dear-zindagi-feature

Feel-Good Therapy From India – Our Movie Review of Dear Zindagi

***

Films From India – Our Movie Review of Dear Zindagi

***

2017 is already on a roll with us completing the first week of the New Year. In a world half-divided over religion, politics, Donald Trump’s candidacy, technology, etc., movies are still a good escape — especially in India.

The big stars like Amitabh Bachchan are around and going strong, while a newer generation powered by guys like Ranveer Singh, Ranbir Kapoor, Siddharth Malhotra and Varun Dhawan are finding their feet under the sun.

As for Shah Rukh Khan? Well, as usual, he’s managed to bring both generations together.

Shah Rukh’s latest film sweeps audiences off their feet by marrying old world charm with youthful, restless energy, making the world seem like a better place.

Here’s why Khan’s latest, Dear Zindagi, will be remembered in times to come given its plot, interesting cast of characters, and a storyline beaming with brilliant acting.

***

Movie: Dear Zindagi (2016)

Director: Gauri Shinde

Producers: Red Chillies Entertainment, Dharma Productions and Hope Production

Cast: Shah Rukh Khan (as Dr. Jahangir Khan); Alia Bhatt (as Kaira)

Review: From the way they communicate, opine and convey dissent, young people have witnessed a sea change in relationships in the 21st century.

And it’s really thanks to the Internet — where connections, perceptions, and conflicts can form in an instant.

That does not necessarily imply that our younger generations don’t reach out by other means when dealing with angst, love, and desire.

And it’s those heart-to-heart moments that are perfectly captured in Dear Zindagi, in which we find the talented Alia Bhatt playing Kaira, a beautiful workaholic who’s struggling with love.

Bhatt is charming and blissfully confused and quite the hero of Dear Zindagi. She brings promise, unfulfilled potential and a whole lot of loving in this moving tale about souls who feel shy in reaching out and the people who are there to answer.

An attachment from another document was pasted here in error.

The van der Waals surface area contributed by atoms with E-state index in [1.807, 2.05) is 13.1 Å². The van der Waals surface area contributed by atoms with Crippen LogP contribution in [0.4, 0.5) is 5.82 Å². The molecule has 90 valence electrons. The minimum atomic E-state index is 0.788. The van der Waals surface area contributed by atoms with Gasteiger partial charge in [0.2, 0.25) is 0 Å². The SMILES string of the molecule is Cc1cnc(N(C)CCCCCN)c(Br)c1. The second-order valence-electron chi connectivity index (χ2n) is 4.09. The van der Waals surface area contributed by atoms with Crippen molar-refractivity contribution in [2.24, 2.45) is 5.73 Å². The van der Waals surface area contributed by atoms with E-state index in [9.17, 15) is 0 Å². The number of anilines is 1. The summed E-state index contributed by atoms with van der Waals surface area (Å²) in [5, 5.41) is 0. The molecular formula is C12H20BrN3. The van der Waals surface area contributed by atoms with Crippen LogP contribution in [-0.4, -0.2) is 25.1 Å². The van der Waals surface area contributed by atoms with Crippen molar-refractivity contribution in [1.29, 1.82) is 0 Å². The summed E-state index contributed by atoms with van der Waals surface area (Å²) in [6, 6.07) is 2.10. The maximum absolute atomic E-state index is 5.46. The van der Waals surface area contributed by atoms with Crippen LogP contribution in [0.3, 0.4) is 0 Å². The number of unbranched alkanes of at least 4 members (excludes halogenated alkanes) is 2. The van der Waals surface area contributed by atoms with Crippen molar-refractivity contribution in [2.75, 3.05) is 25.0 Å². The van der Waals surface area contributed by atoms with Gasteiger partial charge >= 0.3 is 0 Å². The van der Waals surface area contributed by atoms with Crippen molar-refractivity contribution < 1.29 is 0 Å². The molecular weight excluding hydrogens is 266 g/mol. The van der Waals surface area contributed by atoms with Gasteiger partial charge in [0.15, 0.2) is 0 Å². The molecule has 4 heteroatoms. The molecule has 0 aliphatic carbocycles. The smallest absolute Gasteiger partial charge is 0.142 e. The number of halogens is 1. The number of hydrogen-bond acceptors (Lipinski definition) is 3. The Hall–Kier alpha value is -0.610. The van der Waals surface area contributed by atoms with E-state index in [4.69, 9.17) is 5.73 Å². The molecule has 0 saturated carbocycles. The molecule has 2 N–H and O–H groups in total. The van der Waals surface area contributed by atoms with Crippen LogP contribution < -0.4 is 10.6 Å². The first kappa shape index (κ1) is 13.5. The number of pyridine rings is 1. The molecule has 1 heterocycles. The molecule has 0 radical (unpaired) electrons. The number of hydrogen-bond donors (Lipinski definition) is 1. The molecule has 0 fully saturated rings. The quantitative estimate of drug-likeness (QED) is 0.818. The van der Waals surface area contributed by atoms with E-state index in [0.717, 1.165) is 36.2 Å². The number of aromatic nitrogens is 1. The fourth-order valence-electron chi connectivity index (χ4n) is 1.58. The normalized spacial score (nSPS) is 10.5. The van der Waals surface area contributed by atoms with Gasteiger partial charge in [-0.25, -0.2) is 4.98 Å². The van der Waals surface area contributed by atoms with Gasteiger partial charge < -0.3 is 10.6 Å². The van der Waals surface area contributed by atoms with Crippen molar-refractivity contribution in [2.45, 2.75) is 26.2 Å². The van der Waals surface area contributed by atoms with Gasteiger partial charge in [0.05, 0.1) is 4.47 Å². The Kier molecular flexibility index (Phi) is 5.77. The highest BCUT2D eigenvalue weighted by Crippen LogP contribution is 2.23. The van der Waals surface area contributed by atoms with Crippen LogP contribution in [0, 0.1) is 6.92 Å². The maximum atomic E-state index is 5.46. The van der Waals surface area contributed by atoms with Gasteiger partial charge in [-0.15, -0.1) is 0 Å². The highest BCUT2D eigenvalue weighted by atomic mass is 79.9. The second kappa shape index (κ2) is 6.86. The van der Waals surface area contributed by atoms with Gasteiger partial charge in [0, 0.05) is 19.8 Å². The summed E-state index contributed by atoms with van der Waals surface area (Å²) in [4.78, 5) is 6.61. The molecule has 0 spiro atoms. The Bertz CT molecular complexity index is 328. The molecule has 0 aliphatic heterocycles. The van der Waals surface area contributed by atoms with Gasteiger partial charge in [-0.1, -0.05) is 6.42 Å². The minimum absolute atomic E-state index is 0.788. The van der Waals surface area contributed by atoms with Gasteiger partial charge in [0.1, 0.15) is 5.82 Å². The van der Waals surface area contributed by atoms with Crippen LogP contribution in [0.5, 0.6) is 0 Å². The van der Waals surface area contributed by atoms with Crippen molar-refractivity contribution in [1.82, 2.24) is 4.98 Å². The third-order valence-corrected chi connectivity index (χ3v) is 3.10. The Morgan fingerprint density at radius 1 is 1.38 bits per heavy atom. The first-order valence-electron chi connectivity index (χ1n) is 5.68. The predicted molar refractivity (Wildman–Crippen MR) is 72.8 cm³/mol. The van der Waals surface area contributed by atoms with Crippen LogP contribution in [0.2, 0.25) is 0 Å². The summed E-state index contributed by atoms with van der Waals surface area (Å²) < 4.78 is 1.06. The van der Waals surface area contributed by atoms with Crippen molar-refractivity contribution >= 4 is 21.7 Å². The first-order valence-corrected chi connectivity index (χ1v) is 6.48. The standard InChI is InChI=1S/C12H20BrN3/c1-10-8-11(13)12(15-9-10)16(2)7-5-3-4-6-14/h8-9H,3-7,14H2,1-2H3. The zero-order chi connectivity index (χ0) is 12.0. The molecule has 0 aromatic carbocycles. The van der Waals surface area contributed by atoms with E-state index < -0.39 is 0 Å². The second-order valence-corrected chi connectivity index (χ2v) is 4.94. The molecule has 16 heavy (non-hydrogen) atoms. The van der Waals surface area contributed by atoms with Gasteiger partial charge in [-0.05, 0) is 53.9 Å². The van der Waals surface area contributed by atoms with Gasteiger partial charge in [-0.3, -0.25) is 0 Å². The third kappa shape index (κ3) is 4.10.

A chance knock on the door of clinical psychologist Dr. Jehangir (played avidly by Shah Rukh Khan) brings a young and confused Kiara to the friendly counselor who guides her toward safer seas.

Dear Zindagi isn’t your magnum opus to decoding conflicts and contrived human emotions. Rather, it is a mature push toward telling parents that young adults are far more capable than they were thought of and that needlessly ignoring fertile minds can lead to disasters in the making… that self-control, humility, and compassion can (or should) go a long way in tending to our youth.

The groundwork for a touchy subject — in a society that is quick to label and judge those who go for that odd thing called “counseling” — is dealt with in strokes of calmness and clarity in purpose. For that director Gauri Shinde needs to be lauded and Shah Rukh Khan thanked.

This is a stand-out film for Shah Rukh, who allows his brilliance and honesty to come to the fore. On a stage where he’s pretty much done everything, he doesn’t always show a restrained self. And implicit in the heart of this film is a levelheaded approach to helping our younger generation without sacrificing anyone’s dreams or ambitions.

Here you will find back-and-forths between counselor and patient – but they don’t drain your energies, and manage to convey the point.

The world can be a miserable place if you are misunderstood. The people closest to you may ignore you and overlook the good you carry. But you must deal with your shortcomings, find the root of your pain, and heal with patience and gratitude. That is Dear Zindagi’s effective message… even though it could have been said in less than two and a half hours.

Still, it’s a great film. All in all, go for this.

Rating: (one to five whistles, five being the best): 3.5 Whistles

***

Contributor Dev Tyagi can be contacted at dev@newswhistle.com

***

Lead-In Image Courtesy of Red Chillies Entertainment, Dharma Productions and Hope Productions

dear-zindagi-embed

***

OTHER FILMS FROM INDIA

*  Dishoom (2016)

*  M Cream (2016)

*  Happy Bhaj Jayegi (2016)

*  Freaky Ali (2016)

* Parched (2016)

— # —